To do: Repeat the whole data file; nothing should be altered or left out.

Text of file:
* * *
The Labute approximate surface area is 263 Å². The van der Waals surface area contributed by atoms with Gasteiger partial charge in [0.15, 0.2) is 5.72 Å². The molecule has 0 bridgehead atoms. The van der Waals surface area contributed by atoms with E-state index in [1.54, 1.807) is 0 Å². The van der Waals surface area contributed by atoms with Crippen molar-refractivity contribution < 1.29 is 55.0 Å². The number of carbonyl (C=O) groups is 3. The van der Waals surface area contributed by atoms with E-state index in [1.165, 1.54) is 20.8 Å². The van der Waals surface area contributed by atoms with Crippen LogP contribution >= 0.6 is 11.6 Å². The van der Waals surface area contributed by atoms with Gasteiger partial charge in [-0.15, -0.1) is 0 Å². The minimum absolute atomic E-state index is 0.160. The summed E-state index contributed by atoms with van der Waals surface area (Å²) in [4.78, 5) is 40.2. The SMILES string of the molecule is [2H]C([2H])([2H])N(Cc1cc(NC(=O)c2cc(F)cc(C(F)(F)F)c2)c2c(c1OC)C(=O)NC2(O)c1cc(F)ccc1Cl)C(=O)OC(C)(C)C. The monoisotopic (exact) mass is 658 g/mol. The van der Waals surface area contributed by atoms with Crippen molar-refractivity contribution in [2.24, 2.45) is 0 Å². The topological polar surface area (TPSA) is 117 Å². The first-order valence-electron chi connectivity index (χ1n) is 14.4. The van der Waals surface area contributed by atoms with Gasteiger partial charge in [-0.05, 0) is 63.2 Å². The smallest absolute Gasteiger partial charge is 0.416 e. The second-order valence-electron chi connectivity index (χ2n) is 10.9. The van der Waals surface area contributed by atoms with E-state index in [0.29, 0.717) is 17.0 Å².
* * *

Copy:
The Labute approximate surface area is 263 Å². The van der Waals surface area contributed by atoms with Gasteiger partial charge in [0.15, 0.2) is 5.72 Å². The molecule has 0 bridgehead atoms. The van der Waals surface area contributed by atoms with E-state index in [1.54, 1.807) is 0 Å². The van der Waals surface area contributed by atoms with Crippen molar-refractivity contribution < 1.29 is 55.0 Å². The number of carbonyl (C=O) groups is 3. The van der Waals surface area contributed by atoms with E-state index in [1.165, 1.54) is 20.8 Å². The van der Waals surface area contributed by atoms with Crippen LogP contribution >= 0.6 is 11.6 Å². The van der Waals surface area contributed by atoms with Gasteiger partial charge in [-0.15, -0.1) is 0 Å². The minimum absolute atomic E-state index is 0.160. The summed E-state index contributed by atoms with van der Waals surface area (Å²) in [4.78, 5) is 40.2. The SMILES string of the molecule is [2H]C([2H])([2H])N(Cc1cc(NC(=O)c2cc(F)cc(C(F)(F)F)c2)c2c(c1OC)C(=O)NC2(O)c1cc(F)ccc1Cl)C(=O)OC(C)(C)C. The monoisotopic (exact) mass is 658 g/mol. The van der Waals surface area contributed by atoms with Crippen molar-refractivity contribution in [2.24, 2.45) is 0 Å². The topological polar surface area (TPSA) is 117 Å². The first-order valence-electron chi connectivity index (χ1n) is 14.4. The van der Waals surface area contributed by atoms with Gasteiger partial charge in [-0.05, 0) is 63.2 Å². The smallest absolute Gasteiger partial charge is 0.416 e. The second-order valence-electron chi connectivity index (χ2n) is 10.9. The van der Waals surface area contributed by atoms with E-state index in [0.29, 0.717) is 17.0 Å².